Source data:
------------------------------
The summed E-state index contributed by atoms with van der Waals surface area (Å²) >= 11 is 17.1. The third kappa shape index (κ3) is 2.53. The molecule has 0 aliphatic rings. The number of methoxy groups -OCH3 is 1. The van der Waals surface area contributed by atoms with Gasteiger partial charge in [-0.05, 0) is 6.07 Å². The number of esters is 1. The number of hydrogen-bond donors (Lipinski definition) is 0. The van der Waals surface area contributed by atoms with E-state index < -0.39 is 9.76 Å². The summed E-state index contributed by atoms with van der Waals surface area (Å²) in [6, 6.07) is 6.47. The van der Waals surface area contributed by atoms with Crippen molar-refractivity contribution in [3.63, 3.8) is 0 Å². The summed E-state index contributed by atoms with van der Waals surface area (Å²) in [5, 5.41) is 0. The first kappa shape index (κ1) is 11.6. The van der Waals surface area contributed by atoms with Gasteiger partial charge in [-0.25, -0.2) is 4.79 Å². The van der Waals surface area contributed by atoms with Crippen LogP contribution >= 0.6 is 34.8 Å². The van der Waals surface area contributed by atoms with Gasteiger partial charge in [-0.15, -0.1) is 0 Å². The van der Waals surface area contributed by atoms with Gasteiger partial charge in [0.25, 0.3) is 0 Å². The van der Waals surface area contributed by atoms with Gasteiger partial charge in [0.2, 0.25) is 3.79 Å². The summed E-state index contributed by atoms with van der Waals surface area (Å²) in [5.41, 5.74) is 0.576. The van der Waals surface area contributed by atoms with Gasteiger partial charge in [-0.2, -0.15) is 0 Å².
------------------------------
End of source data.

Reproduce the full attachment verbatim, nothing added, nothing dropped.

The summed E-state index contributed by atoms with van der Waals surface area (Å²) >= 11 is 17.1. The third kappa shape index (κ3) is 2.53. The molecule has 0 aliphatic rings. The number of methoxy groups -OCH3 is 1. The van der Waals surface area contributed by atoms with Gasteiger partial charge in [-0.05, 0) is 6.07 Å². The number of esters is 1. The number of hydrogen-bond donors (Lipinski definition) is 0. The van der Waals surface area contributed by atoms with E-state index < -0.39 is 9.76 Å². The summed E-state index contributed by atoms with van der Waals surface area (Å²) in [6, 6.07) is 6.47. The van der Waals surface area contributed by atoms with Crippen molar-refractivity contribution in [3.63, 3.8) is 0 Å². The summed E-state index contributed by atoms with van der Waals surface area (Å²) in [5, 5.41) is 0. The first kappa shape index (κ1) is 11.6. The van der Waals surface area contributed by atoms with Gasteiger partial charge in [-0.25, -0.2) is 4.79 Å². The van der Waals surface area contributed by atoms with Crippen LogP contribution >= 0.6 is 34.8 Å². The van der Waals surface area contributed by atoms with Gasteiger partial charge in [-0.15, -0.1) is 0 Å². The van der Waals surface area contributed by atoms with Gasteiger partial charge in [0.25, 0.3) is 0 Å². The van der Waals surface area contributed by atoms with Gasteiger partial charge in [0.2, 0.25) is 3.79 Å². The summed E-state index contributed by atoms with van der Waals surface area (Å²) in [5.41, 5.74) is 0.576. The van der Waals surface area contributed by atoms with Gasteiger partial charge in [-0.2, -0.15) is 0 Å².